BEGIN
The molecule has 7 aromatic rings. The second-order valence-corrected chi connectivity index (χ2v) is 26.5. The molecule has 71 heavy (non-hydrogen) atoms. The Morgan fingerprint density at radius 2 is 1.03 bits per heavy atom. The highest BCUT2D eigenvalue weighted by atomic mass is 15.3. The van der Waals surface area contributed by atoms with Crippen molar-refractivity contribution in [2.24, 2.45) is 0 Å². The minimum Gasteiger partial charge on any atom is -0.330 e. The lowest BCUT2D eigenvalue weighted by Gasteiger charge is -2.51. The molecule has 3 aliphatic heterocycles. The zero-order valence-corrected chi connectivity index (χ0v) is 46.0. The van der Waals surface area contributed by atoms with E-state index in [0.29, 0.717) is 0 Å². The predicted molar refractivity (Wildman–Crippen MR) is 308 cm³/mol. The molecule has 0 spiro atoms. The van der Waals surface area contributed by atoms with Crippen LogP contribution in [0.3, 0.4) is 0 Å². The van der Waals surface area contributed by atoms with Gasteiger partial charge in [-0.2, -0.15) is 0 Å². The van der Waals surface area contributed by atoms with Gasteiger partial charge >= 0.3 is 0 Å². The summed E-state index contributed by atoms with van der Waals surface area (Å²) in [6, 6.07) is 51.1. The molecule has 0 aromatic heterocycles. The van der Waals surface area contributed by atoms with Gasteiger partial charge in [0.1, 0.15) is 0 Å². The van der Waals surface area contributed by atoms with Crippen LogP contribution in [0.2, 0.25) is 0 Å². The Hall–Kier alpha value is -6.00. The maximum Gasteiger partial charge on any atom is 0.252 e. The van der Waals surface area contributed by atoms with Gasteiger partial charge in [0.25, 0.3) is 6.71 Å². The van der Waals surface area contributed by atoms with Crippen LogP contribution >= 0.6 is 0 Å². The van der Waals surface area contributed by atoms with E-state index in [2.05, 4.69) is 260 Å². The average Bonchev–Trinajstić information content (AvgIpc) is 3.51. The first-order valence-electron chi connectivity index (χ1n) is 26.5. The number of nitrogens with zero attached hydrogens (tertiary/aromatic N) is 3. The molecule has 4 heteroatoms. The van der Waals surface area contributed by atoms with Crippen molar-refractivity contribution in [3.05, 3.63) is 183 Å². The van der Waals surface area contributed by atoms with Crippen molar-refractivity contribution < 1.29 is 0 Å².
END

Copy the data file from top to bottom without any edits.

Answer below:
The molecule has 7 aromatic rings. The second-order valence-corrected chi connectivity index (χ2v) is 26.5. The molecule has 71 heavy (non-hydrogen) atoms. The Morgan fingerprint density at radius 2 is 1.03 bits per heavy atom. The highest BCUT2D eigenvalue weighted by atomic mass is 15.3. The van der Waals surface area contributed by atoms with Crippen molar-refractivity contribution in [2.24, 2.45) is 0 Å². The minimum Gasteiger partial charge on any atom is -0.330 e. The lowest BCUT2D eigenvalue weighted by Gasteiger charge is -2.51. The molecule has 3 aliphatic heterocycles. The zero-order valence-corrected chi connectivity index (χ0v) is 46.0. The van der Waals surface area contributed by atoms with E-state index in [0.29, 0.717) is 0 Å². The predicted molar refractivity (Wildman–Crippen MR) is 308 cm³/mol. The molecule has 0 spiro atoms. The van der Waals surface area contributed by atoms with Crippen LogP contribution in [0.3, 0.4) is 0 Å². The van der Waals surface area contributed by atoms with Gasteiger partial charge in [-0.2, -0.15) is 0 Å². The van der Waals surface area contributed by atoms with Gasteiger partial charge >= 0.3 is 0 Å². The summed E-state index contributed by atoms with van der Waals surface area (Å²) in [6, 6.07) is 51.1. The molecule has 0 aromatic heterocycles. The van der Waals surface area contributed by atoms with Gasteiger partial charge in [0.1, 0.15) is 0 Å². The van der Waals surface area contributed by atoms with Crippen LogP contribution in [0.2, 0.25) is 0 Å². The Hall–Kier alpha value is -6.00. The maximum Gasteiger partial charge on any atom is 0.252 e. The van der Waals surface area contributed by atoms with Gasteiger partial charge in [0.25, 0.3) is 6.71 Å². The van der Waals surface area contributed by atoms with Crippen LogP contribution >= 0.6 is 0 Å². The van der Waals surface area contributed by atoms with E-state index in [2.05, 4.69) is 260 Å². The average Bonchev–Trinajstić information content (AvgIpc) is 3.51. The first-order valence-electron chi connectivity index (χ1n) is 26.5. The number of nitrogens with zero attached hydrogens (tertiary/aromatic N) is 3. The molecule has 4 heteroatoms. The van der Waals surface area contributed by atoms with Crippen molar-refractivity contribution in [3.05, 3.63) is 183 Å². The van der Waals surface area contributed by atoms with Crippen molar-refractivity contribution < 1.29 is 0 Å².